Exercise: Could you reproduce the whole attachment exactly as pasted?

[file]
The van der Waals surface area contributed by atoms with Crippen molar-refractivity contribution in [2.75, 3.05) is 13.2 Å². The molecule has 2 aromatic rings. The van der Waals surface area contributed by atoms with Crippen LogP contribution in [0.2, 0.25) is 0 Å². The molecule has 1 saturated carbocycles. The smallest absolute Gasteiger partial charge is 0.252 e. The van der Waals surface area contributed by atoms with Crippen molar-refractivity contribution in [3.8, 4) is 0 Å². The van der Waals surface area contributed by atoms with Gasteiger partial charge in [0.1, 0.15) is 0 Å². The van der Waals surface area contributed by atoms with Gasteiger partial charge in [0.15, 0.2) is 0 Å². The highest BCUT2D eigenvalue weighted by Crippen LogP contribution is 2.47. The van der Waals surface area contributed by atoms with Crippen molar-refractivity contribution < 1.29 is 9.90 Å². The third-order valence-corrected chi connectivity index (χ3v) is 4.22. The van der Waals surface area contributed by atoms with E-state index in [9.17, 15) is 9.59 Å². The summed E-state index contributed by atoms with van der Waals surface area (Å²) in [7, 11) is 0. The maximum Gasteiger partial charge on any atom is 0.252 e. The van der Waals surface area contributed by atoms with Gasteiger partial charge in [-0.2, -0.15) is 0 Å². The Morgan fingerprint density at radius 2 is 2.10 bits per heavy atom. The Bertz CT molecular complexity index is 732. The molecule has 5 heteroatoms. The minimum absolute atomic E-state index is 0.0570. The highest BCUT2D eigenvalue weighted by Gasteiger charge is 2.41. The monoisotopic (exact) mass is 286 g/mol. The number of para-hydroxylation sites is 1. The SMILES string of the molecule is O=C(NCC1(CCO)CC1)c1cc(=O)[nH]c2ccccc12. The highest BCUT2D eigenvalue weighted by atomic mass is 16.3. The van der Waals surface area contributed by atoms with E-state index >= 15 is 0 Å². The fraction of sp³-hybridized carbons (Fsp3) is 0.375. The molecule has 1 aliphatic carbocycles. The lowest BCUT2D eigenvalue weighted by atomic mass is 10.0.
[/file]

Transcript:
The van der Waals surface area contributed by atoms with Crippen molar-refractivity contribution in [2.75, 3.05) is 13.2 Å². The molecule has 2 aromatic rings. The van der Waals surface area contributed by atoms with Crippen LogP contribution in [0.2, 0.25) is 0 Å². The molecule has 1 saturated carbocycles. The smallest absolute Gasteiger partial charge is 0.252 e. The van der Waals surface area contributed by atoms with Crippen molar-refractivity contribution in [3.8, 4) is 0 Å². The van der Waals surface area contributed by atoms with Gasteiger partial charge in [0.1, 0.15) is 0 Å². The van der Waals surface area contributed by atoms with Gasteiger partial charge in [0.15, 0.2) is 0 Å². The highest BCUT2D eigenvalue weighted by Crippen LogP contribution is 2.47. The van der Waals surface area contributed by atoms with Crippen molar-refractivity contribution < 1.29 is 9.90 Å². The third-order valence-corrected chi connectivity index (χ3v) is 4.22. The van der Waals surface area contributed by atoms with E-state index in [9.17, 15) is 9.59 Å². The summed E-state index contributed by atoms with van der Waals surface area (Å²) in [7, 11) is 0. The maximum Gasteiger partial charge on any atom is 0.252 e. The van der Waals surface area contributed by atoms with Gasteiger partial charge in [-0.2, -0.15) is 0 Å². The Morgan fingerprint density at radius 2 is 2.10 bits per heavy atom. The Bertz CT molecular complexity index is 732. The molecule has 5 heteroatoms. The minimum absolute atomic E-state index is 0.0570. The highest BCUT2D eigenvalue weighted by Gasteiger charge is 2.41. The monoisotopic (exact) mass is 286 g/mol. The number of para-hydroxylation sites is 1. The SMILES string of the molecule is O=C(NCC1(CCO)CC1)c1cc(=O)[nH]c2ccccc12. The highest BCUT2D eigenvalue weighted by atomic mass is 16.3. The van der Waals surface area contributed by atoms with E-state index >= 15 is 0 Å². The fraction of sp³-hybridized carbons (Fsp3) is 0.375. The molecule has 1 aliphatic carbocycles. The lowest BCUT2D eigenvalue weighted by atomic mass is 10.0.